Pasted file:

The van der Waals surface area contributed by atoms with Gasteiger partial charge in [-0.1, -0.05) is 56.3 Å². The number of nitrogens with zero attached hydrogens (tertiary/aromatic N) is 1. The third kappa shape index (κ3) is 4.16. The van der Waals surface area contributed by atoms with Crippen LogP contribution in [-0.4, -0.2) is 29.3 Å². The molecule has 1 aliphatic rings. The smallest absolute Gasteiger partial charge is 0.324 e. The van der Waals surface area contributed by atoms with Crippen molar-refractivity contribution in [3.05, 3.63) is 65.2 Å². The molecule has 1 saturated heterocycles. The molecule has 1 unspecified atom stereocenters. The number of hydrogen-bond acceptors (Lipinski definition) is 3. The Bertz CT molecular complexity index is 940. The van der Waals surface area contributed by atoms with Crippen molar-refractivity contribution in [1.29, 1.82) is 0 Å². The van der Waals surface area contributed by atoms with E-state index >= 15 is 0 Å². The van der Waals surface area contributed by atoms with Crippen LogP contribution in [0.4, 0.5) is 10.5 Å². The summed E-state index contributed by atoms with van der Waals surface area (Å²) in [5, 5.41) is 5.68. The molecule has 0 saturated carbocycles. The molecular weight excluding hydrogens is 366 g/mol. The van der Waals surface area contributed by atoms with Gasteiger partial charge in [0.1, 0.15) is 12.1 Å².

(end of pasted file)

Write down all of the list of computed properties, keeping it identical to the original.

The van der Waals surface area contributed by atoms with Gasteiger partial charge in [-0.1, -0.05) is 56.3 Å². The number of nitrogens with zero attached hydrogens (tertiary/aromatic N) is 1. The third kappa shape index (κ3) is 4.16. The van der Waals surface area contributed by atoms with Crippen LogP contribution in [-0.4, -0.2) is 29.3 Å². The molecule has 1 aliphatic rings. The smallest absolute Gasteiger partial charge is 0.324 e. The van der Waals surface area contributed by atoms with Crippen molar-refractivity contribution in [3.05, 3.63) is 65.2 Å². The molecule has 1 saturated heterocycles. The molecule has 1 unspecified atom stereocenters. The number of hydrogen-bond acceptors (Lipinski definition) is 3. The Bertz CT molecular complexity index is 940. The van der Waals surface area contributed by atoms with Crippen molar-refractivity contribution in [1.29, 1.82) is 0 Å². The van der Waals surface area contributed by atoms with E-state index >= 15 is 0 Å². The van der Waals surface area contributed by atoms with Crippen LogP contribution in [0.4, 0.5) is 10.5 Å². The summed E-state index contributed by atoms with van der Waals surface area (Å²) in [5, 5.41) is 5.68. The molecule has 0 saturated carbocycles. The molecular weight excluding hydrogens is 366 g/mol. The van der Waals surface area contributed by atoms with Gasteiger partial charge in [0.1, 0.15) is 12.1 Å².